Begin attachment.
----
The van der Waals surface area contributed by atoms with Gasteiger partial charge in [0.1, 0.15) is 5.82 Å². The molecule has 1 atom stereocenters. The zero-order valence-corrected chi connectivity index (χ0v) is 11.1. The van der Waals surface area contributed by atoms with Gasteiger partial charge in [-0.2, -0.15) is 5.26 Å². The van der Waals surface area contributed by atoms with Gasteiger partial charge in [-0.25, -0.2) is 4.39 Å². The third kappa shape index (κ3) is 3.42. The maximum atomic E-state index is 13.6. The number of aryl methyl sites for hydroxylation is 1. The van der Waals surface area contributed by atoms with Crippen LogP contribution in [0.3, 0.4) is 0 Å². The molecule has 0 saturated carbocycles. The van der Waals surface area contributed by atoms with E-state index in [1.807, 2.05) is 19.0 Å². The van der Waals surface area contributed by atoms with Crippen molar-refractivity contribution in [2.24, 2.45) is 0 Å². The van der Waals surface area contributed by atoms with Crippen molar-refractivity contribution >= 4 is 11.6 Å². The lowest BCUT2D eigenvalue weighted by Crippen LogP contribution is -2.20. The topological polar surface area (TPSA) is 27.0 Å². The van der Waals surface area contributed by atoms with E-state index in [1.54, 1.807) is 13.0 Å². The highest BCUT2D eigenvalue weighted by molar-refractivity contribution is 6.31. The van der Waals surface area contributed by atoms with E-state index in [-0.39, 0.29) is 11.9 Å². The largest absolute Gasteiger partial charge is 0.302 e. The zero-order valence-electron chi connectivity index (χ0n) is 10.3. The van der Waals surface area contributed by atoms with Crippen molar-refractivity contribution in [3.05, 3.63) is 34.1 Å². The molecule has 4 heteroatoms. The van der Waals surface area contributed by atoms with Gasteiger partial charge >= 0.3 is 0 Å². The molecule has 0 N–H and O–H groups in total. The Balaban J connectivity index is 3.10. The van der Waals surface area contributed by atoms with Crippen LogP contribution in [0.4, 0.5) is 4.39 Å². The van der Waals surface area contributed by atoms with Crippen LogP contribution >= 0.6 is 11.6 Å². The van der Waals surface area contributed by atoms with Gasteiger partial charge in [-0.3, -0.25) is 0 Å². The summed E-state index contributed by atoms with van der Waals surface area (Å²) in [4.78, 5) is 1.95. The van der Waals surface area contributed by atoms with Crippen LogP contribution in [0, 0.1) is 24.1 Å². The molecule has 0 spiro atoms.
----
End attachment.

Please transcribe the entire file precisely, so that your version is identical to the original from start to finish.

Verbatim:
The van der Waals surface area contributed by atoms with Gasteiger partial charge in [0.1, 0.15) is 5.82 Å². The molecule has 1 atom stereocenters. The zero-order valence-corrected chi connectivity index (χ0v) is 11.1. The van der Waals surface area contributed by atoms with Gasteiger partial charge in [-0.2, -0.15) is 5.26 Å². The van der Waals surface area contributed by atoms with Gasteiger partial charge in [-0.25, -0.2) is 4.39 Å². The third kappa shape index (κ3) is 3.42. The maximum atomic E-state index is 13.6. The number of aryl methyl sites for hydroxylation is 1. The van der Waals surface area contributed by atoms with Crippen LogP contribution in [0.3, 0.4) is 0 Å². The molecule has 0 saturated carbocycles. The van der Waals surface area contributed by atoms with E-state index in [1.807, 2.05) is 19.0 Å². The van der Waals surface area contributed by atoms with Crippen molar-refractivity contribution in [2.24, 2.45) is 0 Å². The van der Waals surface area contributed by atoms with Crippen molar-refractivity contribution >= 4 is 11.6 Å². The lowest BCUT2D eigenvalue weighted by Crippen LogP contribution is -2.20. The topological polar surface area (TPSA) is 27.0 Å². The van der Waals surface area contributed by atoms with E-state index in [1.54, 1.807) is 13.0 Å². The highest BCUT2D eigenvalue weighted by molar-refractivity contribution is 6.31. The van der Waals surface area contributed by atoms with E-state index in [-0.39, 0.29) is 11.9 Å². The largest absolute Gasteiger partial charge is 0.302 e. The zero-order valence-electron chi connectivity index (χ0n) is 10.3. The van der Waals surface area contributed by atoms with Crippen molar-refractivity contribution in [3.05, 3.63) is 34.1 Å². The molecule has 4 heteroatoms. The van der Waals surface area contributed by atoms with Gasteiger partial charge >= 0.3 is 0 Å². The molecule has 0 N–H and O–H groups in total. The Balaban J connectivity index is 3.10. The van der Waals surface area contributed by atoms with Crippen LogP contribution in [0.4, 0.5) is 4.39 Å². The van der Waals surface area contributed by atoms with Crippen LogP contribution >= 0.6 is 11.6 Å². The van der Waals surface area contributed by atoms with Gasteiger partial charge in [-0.3, -0.25) is 0 Å². The summed E-state index contributed by atoms with van der Waals surface area (Å²) in [4.78, 5) is 1.95. The van der Waals surface area contributed by atoms with Crippen LogP contribution in [0, 0.1) is 24.1 Å². The molecule has 0 spiro atoms.